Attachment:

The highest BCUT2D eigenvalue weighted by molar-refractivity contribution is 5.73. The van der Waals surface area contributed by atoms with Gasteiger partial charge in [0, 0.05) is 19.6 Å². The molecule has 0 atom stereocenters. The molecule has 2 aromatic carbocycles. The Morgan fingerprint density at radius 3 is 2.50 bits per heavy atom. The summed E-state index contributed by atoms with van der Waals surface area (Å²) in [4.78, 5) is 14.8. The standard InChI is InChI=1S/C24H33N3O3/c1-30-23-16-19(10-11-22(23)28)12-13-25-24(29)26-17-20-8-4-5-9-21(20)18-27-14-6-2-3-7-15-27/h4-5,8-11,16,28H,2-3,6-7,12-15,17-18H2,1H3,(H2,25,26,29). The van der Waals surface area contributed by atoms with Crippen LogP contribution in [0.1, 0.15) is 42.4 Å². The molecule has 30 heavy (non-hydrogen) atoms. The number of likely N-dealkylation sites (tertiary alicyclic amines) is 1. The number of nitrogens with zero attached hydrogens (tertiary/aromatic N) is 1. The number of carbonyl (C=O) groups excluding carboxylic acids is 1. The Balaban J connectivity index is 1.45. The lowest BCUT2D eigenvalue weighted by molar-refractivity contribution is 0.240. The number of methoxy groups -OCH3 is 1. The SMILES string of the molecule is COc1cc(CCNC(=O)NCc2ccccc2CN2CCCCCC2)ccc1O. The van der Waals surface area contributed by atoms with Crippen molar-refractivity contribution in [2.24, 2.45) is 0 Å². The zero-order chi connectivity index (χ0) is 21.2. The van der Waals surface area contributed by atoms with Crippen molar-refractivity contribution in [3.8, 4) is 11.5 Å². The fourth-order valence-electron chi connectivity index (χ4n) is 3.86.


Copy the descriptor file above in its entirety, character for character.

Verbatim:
The highest BCUT2D eigenvalue weighted by molar-refractivity contribution is 5.73. The van der Waals surface area contributed by atoms with Gasteiger partial charge in [0, 0.05) is 19.6 Å². The molecule has 0 atom stereocenters. The molecule has 2 aromatic carbocycles. The Morgan fingerprint density at radius 3 is 2.50 bits per heavy atom. The summed E-state index contributed by atoms with van der Waals surface area (Å²) in [4.78, 5) is 14.8. The standard InChI is InChI=1S/C24H33N3O3/c1-30-23-16-19(10-11-22(23)28)12-13-25-24(29)26-17-20-8-4-5-9-21(20)18-27-14-6-2-3-7-15-27/h4-5,8-11,16,28H,2-3,6-7,12-15,17-18H2,1H3,(H2,25,26,29). The van der Waals surface area contributed by atoms with Crippen LogP contribution in [0.1, 0.15) is 42.4 Å². The molecule has 30 heavy (non-hydrogen) atoms. The number of likely N-dealkylation sites (tertiary alicyclic amines) is 1. The number of nitrogens with zero attached hydrogens (tertiary/aromatic N) is 1. The number of carbonyl (C=O) groups excluding carboxylic acids is 1. The Balaban J connectivity index is 1.45. The lowest BCUT2D eigenvalue weighted by molar-refractivity contribution is 0.240. The number of methoxy groups -OCH3 is 1. The SMILES string of the molecule is COc1cc(CCNC(=O)NCc2ccccc2CN2CCCCCC2)ccc1O. The van der Waals surface area contributed by atoms with Crippen molar-refractivity contribution in [2.24, 2.45) is 0 Å². The zero-order chi connectivity index (χ0) is 21.2. The van der Waals surface area contributed by atoms with Crippen molar-refractivity contribution in [3.8, 4) is 11.5 Å². The fourth-order valence-electron chi connectivity index (χ4n) is 3.86.